Palestinian Authority Security Forces to Merge with Hamas


Tuesday, May 6, 2014

Two weeks after the Hamas-Fatah reconciliation deal, the PA agrees to transfer 3,000 security forces to Gaza.

It’s a homecoming of sorts. Almost seven years after the terrorist organization Hamas violently ousted Fatah, the political party that rules the Palestinian Authority, Palestinian media reported on Sunday that 3,000 Palestinian Authority police officers will join the Gaza government’s security forces.

Two weeks ago, the two rival Palestinian groups agreed to form a unity government within five weeks and hold a national election after six months.

However, the Hamas Fatah reconciliation already looks tenuous given the political factions’ long history of enmity, as well as very different ideologies vis-à-vis Israel.

Can a Hamas-Fatah Reconciliation Survive?

Despite the recent unity deal, Hamas recently stated that it will not disarm its military wing, the Izzedine al-Qassam Brigades. A Hamas official also negated any possibility that the Qassam Brigades would merge with the Palestinian Authority’s security forces.

“Dissolving the Qassam Brigades is out of the question, and those asking for that are dreaming. The Hamas Fatah reconciliation will not be at the expense of the military wings of the resistance, which represent the national army of the state of Palestine. Handing over Qassam weapons is impossible and nonnegotiable,” a Hamas official told theAl-Monitor news website.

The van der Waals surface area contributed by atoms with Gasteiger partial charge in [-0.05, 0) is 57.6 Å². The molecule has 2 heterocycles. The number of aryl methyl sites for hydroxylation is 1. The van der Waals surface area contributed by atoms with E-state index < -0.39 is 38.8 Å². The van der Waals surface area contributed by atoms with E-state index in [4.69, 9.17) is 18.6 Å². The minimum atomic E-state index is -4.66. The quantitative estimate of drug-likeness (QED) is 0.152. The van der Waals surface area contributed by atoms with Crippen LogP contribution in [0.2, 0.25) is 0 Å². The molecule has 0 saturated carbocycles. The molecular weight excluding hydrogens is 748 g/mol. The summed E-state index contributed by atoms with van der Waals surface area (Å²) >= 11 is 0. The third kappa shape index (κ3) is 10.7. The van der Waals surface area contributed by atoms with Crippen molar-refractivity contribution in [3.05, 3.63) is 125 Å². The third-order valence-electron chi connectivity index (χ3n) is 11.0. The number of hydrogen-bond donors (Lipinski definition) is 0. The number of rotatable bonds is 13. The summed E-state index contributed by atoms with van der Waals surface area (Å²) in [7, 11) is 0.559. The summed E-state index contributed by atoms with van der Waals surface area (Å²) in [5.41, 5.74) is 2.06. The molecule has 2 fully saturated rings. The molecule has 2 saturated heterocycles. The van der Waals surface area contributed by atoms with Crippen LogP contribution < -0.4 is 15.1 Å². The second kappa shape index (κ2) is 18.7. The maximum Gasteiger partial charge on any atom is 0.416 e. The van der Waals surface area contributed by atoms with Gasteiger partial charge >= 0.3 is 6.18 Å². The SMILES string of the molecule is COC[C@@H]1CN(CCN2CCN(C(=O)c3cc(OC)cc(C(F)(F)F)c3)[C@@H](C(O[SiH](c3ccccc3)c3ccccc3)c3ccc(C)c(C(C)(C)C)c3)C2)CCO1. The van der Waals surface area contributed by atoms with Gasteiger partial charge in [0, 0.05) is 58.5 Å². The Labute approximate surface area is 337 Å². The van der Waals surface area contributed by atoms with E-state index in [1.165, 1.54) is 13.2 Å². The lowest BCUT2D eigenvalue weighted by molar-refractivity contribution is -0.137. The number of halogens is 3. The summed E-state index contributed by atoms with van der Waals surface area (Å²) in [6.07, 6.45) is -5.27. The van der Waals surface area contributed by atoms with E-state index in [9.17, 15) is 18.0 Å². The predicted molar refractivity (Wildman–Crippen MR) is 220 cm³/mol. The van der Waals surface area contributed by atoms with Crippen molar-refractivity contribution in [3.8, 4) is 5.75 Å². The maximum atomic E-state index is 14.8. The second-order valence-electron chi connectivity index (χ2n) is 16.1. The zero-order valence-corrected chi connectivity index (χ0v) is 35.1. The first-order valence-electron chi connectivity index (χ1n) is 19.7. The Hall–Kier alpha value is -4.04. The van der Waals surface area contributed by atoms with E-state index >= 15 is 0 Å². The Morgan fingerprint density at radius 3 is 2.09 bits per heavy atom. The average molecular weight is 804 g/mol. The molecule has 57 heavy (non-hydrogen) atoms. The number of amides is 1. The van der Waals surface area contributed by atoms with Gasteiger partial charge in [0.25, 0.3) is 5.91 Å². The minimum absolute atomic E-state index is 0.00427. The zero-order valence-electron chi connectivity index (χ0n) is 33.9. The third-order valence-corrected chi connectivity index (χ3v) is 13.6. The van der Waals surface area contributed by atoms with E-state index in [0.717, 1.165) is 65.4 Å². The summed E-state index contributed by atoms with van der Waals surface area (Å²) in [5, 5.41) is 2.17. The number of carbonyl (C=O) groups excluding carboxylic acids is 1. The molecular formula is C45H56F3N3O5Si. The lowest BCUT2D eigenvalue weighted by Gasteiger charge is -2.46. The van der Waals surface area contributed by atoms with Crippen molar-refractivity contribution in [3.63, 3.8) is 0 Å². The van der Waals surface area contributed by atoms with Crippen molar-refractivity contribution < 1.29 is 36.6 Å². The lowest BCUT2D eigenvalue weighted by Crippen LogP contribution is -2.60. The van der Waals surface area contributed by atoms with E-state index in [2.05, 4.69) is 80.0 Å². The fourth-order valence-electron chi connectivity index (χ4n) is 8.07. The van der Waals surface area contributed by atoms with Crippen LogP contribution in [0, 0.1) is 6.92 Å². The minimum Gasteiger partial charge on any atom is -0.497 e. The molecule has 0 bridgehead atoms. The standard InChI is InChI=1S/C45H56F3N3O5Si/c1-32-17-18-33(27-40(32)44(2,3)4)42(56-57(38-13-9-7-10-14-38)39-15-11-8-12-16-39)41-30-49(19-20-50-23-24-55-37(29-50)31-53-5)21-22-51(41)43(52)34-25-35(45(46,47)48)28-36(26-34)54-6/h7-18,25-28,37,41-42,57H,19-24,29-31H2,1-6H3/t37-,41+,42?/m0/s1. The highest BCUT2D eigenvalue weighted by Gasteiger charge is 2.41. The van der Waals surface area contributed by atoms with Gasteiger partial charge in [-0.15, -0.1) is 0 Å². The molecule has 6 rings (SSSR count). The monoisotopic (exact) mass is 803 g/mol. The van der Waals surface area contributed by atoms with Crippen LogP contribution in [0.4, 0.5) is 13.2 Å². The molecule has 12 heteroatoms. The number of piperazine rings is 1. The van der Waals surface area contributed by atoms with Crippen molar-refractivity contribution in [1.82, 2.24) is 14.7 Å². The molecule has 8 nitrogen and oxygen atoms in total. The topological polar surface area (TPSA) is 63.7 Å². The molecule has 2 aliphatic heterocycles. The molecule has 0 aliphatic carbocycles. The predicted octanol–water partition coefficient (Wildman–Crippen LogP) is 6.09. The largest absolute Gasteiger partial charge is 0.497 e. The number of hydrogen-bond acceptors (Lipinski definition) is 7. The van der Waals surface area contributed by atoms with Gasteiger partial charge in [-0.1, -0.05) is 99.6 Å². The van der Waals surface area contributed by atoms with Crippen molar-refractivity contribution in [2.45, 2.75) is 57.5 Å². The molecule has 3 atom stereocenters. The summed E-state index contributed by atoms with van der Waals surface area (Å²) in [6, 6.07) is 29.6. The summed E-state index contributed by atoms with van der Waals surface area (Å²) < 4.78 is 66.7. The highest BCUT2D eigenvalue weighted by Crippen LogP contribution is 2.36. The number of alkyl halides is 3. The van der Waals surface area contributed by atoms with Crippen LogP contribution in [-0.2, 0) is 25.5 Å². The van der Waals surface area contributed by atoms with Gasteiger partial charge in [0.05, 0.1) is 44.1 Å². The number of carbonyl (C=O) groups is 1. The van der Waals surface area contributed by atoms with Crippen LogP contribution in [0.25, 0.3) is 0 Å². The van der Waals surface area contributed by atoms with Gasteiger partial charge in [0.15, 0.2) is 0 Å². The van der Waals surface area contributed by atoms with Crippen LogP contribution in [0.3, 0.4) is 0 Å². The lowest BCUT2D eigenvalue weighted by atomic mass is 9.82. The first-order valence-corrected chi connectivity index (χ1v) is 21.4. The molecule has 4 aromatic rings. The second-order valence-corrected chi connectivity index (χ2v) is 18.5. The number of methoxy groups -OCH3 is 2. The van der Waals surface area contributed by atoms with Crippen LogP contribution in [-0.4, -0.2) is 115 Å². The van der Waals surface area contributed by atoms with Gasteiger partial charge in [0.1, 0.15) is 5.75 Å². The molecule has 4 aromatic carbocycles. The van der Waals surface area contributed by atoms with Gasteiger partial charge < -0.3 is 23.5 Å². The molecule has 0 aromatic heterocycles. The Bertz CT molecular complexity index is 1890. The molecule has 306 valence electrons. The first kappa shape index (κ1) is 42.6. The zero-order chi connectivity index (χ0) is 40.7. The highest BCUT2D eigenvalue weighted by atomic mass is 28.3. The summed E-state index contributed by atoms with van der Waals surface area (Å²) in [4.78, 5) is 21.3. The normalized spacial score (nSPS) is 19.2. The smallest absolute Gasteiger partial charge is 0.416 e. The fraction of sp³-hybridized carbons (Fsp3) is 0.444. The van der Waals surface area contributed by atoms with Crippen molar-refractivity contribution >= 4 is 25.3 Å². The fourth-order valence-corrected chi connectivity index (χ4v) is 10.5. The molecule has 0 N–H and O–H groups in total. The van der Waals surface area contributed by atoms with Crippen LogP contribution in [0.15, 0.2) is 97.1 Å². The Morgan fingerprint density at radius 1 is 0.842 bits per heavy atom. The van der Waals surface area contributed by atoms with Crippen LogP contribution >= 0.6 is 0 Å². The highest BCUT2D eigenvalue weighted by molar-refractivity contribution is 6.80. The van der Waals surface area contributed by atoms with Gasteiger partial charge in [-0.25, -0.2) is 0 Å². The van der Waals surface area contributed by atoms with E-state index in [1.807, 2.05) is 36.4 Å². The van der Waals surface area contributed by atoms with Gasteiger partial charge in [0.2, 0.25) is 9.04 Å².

PA President Mahmoud Abbas (left) and Hamas Prime Minister Ismail Haniyeh (right) announce a Hamas-Fatah reconciliation agreement.

Another sticking point in the Hamas Fatah reconciliation is the Hamas group’s continuedrefusal to recognize Israel. Last week, a number of Hamas officials rushed to clarify their movement’s rejection of Israel following indications by PA leaders that Hamas would abide by previously signed agreements.

The fundamentalist Hamas organization refuses to renounce using force against Israel and is classified as a terrorist organization by, among others, the United States and the European Union, due to its many attacks against Israeli civilians.

In contrast, the secular Western-backed Fatah seeks to iron out a deal with the Israeli government that will lead to the creation of a Palestinian state in Gaza, Judea, Samaria and eastern Jerusalem.

Since Hamas’ takeover of the Gaza Strip in 2007, numerous Hamas Fatah reconciliation attempts have been made. Despite a number of agreements, those attempts have not been successful.

On April 23, Palestinian Authority President Mahmoud Abbas and Hamas Prime Minister Ismail Haniyeh announced they had agreed to a Hamas Fatah reconciliation. As a result, the peace talks between Israel and the PA collapsed, with Israeli Prime Minister Benjamin Netanyahu saying that the talks are “essentially buried” if Abbas follows through with his commitment to reconcile with Hamas.

Written by Gidon Ben-Zvi
Staff Writer, United with Israel